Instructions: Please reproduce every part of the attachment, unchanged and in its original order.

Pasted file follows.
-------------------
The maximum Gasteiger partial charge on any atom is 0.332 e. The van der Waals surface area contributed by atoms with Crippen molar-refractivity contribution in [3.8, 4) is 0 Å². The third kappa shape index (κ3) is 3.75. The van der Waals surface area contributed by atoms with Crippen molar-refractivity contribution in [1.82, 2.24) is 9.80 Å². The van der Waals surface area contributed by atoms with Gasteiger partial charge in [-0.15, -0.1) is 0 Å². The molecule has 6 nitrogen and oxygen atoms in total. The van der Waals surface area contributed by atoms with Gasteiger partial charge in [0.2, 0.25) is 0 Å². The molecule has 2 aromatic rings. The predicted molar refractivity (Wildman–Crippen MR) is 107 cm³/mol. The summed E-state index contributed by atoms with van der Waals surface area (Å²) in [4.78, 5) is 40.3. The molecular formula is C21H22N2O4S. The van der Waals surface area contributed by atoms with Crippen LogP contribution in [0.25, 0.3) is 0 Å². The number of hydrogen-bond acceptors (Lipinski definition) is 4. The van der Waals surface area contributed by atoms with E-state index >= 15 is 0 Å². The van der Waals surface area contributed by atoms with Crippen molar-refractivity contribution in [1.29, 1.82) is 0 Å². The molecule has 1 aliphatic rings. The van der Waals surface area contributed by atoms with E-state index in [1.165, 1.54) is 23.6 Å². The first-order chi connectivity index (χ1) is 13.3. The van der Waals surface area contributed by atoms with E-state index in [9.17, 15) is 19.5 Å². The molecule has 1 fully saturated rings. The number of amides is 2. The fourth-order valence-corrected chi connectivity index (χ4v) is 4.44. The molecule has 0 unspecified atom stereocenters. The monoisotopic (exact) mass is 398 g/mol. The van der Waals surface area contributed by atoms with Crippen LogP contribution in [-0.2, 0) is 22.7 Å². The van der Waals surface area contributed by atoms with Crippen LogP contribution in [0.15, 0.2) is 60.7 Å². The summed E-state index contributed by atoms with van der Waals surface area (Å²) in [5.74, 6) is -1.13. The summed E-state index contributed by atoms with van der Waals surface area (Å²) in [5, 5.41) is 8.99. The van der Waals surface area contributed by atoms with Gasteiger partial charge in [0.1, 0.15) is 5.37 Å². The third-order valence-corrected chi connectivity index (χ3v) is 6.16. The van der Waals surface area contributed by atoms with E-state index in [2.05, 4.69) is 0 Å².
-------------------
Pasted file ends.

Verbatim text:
The maximum Gasteiger partial charge on any atom is 0.332 e. The van der Waals surface area contributed by atoms with Crippen molar-refractivity contribution in [3.8, 4) is 0 Å². The third kappa shape index (κ3) is 3.75. The van der Waals surface area contributed by atoms with Crippen molar-refractivity contribution in [1.82, 2.24) is 9.80 Å². The van der Waals surface area contributed by atoms with Gasteiger partial charge in [-0.15, -0.1) is 0 Å². The molecule has 6 nitrogen and oxygen atoms in total. The van der Waals surface area contributed by atoms with Gasteiger partial charge in [0.2, 0.25) is 0 Å². The molecule has 2 aromatic rings. The predicted molar refractivity (Wildman–Crippen MR) is 107 cm³/mol. The summed E-state index contributed by atoms with van der Waals surface area (Å²) in [4.78, 5) is 40.3. The molecular formula is C21H22N2O4S. The van der Waals surface area contributed by atoms with Crippen LogP contribution in [0.25, 0.3) is 0 Å². The number of hydrogen-bond acceptors (Lipinski definition) is 4. The van der Waals surface area contributed by atoms with E-state index >= 15 is 0 Å². The van der Waals surface area contributed by atoms with Crippen molar-refractivity contribution in [1.29, 1.82) is 0 Å². The molecule has 1 aliphatic rings. The van der Waals surface area contributed by atoms with E-state index in [1.165, 1.54) is 23.6 Å². The first-order chi connectivity index (χ1) is 13.3. The van der Waals surface area contributed by atoms with E-state index in [9.17, 15) is 19.5 Å². The molecule has 1 fully saturated rings. The number of amides is 2. The fourth-order valence-corrected chi connectivity index (χ4v) is 4.44. The molecule has 0 unspecified atom stereocenters. The monoisotopic (exact) mass is 398 g/mol. The van der Waals surface area contributed by atoms with Crippen LogP contribution in [-0.2, 0) is 22.7 Å². The van der Waals surface area contributed by atoms with Crippen LogP contribution in [0.15, 0.2) is 60.7 Å². The summed E-state index contributed by atoms with van der Waals surface area (Å²) in [5.74, 6) is -1.13. The summed E-state index contributed by atoms with van der Waals surface area (Å²) in [5, 5.41) is 8.99. The van der Waals surface area contributed by atoms with Gasteiger partial charge in [0.1, 0.15) is 5.37 Å². The third-order valence-corrected chi connectivity index (χ3v) is 6.16. The van der Waals surface area contributed by atoms with E-state index in [2.05, 4.69) is 0 Å².